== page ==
I was hesitant about using the Euphorbia in this arrangement because of the hassle of dealing with the sap.  In retrospect, I should have used disposable gloves when stripping the stems of their leaves as the sap dripped from every leaf juncture.  It didn't cause me any skin irritation but I had a devil of a time cleaning the sticky stuff from my hands.  I seared the entire length of the stripped stems, which limited the seepage but I did have to change the milky water in the vase when the arrangement was complete.

The first vase was too large for any place other than the dining room table.



The second vase landed in the front entry.



All three of last week's vases actually held up well but the two that included cilantro flowers were both heavy drinkers and litterers so I tossed them out when this week's vases were ready for placement.  The third of last week's arrangements was virtually unchanged but I tucked in a stem from one of my March purchases, Phylica pubescens, to change it up a bit.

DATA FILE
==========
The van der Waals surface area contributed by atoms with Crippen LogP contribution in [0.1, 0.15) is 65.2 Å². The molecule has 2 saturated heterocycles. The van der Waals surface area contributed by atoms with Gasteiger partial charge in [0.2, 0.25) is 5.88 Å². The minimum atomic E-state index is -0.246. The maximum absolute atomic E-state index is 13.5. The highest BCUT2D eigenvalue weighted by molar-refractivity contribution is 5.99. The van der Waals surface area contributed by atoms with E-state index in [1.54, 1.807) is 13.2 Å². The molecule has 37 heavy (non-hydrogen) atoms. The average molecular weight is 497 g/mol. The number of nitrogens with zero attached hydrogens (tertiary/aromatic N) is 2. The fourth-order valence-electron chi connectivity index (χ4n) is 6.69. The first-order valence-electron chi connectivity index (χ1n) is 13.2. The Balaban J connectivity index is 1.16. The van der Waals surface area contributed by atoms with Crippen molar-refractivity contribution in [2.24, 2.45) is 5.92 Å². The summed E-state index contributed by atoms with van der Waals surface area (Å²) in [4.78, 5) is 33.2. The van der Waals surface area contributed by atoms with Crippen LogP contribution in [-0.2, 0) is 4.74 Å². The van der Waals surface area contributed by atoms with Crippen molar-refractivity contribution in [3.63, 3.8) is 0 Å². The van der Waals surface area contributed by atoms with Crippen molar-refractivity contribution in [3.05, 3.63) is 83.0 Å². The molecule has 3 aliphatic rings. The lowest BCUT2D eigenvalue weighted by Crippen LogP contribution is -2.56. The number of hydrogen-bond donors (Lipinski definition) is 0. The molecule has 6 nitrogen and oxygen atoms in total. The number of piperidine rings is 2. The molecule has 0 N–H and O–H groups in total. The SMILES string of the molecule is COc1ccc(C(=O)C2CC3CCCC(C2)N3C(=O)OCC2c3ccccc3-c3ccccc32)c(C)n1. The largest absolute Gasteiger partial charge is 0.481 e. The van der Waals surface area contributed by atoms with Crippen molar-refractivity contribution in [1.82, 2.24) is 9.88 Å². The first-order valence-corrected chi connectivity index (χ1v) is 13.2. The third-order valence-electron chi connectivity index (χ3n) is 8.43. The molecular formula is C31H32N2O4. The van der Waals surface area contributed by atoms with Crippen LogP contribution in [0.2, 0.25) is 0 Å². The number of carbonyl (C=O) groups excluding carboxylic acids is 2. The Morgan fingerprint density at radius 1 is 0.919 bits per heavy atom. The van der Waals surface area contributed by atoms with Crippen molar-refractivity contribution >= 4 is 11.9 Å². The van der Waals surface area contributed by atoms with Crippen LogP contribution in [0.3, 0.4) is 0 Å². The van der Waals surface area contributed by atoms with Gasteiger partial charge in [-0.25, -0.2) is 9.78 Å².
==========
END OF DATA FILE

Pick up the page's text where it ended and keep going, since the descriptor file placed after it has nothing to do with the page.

Phylica pubescens (aka Featherhead) is my latest plant crush but, until it bulks up (or I buy more, which is entirely possible), you probably won't see much of it in my vases


Visit Cathy at Rambling in the Garden to discover what she and other gardeners have put together this week.


All material © 2012-2016 by Kris Peterson for Late to the Garden Party

30 comments:

  1. Kris I love the dramatic differences between the vases. The yellow and red are fiery and wonderful. I had not used yarrow before in a vase. And oh the lovely airy and purply pink of the first vase...it is equally perfect.

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    1. I have yarrow up to my eyeballs at the moment, Donna - it's crying out to be used. You can expect to see more in future weeks...

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  2. I'm running out of things to say about your arrangements but I do like to say something. Spectacular as ever.